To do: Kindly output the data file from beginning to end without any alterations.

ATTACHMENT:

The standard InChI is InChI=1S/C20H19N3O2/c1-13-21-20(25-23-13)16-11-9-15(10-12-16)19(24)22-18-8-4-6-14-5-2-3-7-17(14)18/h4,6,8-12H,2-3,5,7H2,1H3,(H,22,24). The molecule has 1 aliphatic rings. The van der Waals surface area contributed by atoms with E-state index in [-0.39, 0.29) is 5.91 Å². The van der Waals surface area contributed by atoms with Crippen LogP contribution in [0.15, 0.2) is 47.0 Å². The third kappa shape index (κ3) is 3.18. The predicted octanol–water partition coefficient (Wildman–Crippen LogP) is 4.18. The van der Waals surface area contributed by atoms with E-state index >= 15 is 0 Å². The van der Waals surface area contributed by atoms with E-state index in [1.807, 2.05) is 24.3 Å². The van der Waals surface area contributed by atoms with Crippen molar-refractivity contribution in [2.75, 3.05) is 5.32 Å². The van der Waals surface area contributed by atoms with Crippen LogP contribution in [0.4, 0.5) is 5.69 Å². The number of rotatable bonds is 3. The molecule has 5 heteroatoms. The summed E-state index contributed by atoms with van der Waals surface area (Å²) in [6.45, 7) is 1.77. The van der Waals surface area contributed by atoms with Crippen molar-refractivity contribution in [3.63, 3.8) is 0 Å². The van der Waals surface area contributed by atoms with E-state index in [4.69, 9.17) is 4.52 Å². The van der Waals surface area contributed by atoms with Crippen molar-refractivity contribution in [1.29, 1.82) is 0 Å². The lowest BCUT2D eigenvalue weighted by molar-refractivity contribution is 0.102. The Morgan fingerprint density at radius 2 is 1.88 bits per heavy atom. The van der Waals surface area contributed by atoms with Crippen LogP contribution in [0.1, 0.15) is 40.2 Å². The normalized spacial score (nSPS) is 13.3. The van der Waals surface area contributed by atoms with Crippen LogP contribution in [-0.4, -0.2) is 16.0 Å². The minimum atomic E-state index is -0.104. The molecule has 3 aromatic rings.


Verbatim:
The standard InChI is InChI=1S/C20H19N3O2/c1-13-21-20(25-23-13)16-11-9-15(10-12-16)19(24)22-18-8-4-6-14-5-2-3-7-17(14)18/h4,6,8-12H,2-3,5,7H2,1H3,(H,22,24). The molecule has 1 aliphatic rings. The van der Waals surface area contributed by atoms with E-state index in [-0.39, 0.29) is 5.91 Å². The van der Waals surface area contributed by atoms with Crippen LogP contribution in [0.15, 0.2) is 47.0 Å². The third kappa shape index (κ3) is 3.18. The predicted octanol–water partition coefficient (Wildman–Crippen LogP) is 4.18. The van der Waals surface area contributed by atoms with E-state index >= 15 is 0 Å². The van der Waals surface area contributed by atoms with E-state index in [1.807, 2.05) is 24.3 Å². The van der Waals surface area contributed by atoms with Crippen molar-refractivity contribution in [2.75, 3.05) is 5.32 Å². The van der Waals surface area contributed by atoms with Crippen LogP contribution in [0.4, 0.5) is 5.69 Å². The number of rotatable bonds is 3. The molecule has 5 heteroatoms. The summed E-state index contributed by atoms with van der Waals surface area (Å²) in [6.45, 7) is 1.77. The van der Waals surface area contributed by atoms with Crippen molar-refractivity contribution in [3.63, 3.8) is 0 Å². The van der Waals surface area contributed by atoms with E-state index in [4.69, 9.17) is 4.52 Å². The van der Waals surface area contributed by atoms with Crippen molar-refractivity contribution in [1.29, 1.82) is 0 Å². The lowest BCUT2D eigenvalue weighted by molar-refractivity contribution is 0.102. The Morgan fingerprint density at radius 2 is 1.88 bits per heavy atom. The van der Waals surface area contributed by atoms with Crippen LogP contribution in [0.1, 0.15) is 40.2 Å². The normalized spacial score (nSPS) is 13.3. The van der Waals surface area contributed by atoms with Crippen LogP contribution in [-0.4, -0.2) is 16.0 Å². The minimum atomic E-state index is -0.104. The molecule has 3 aromatic rings.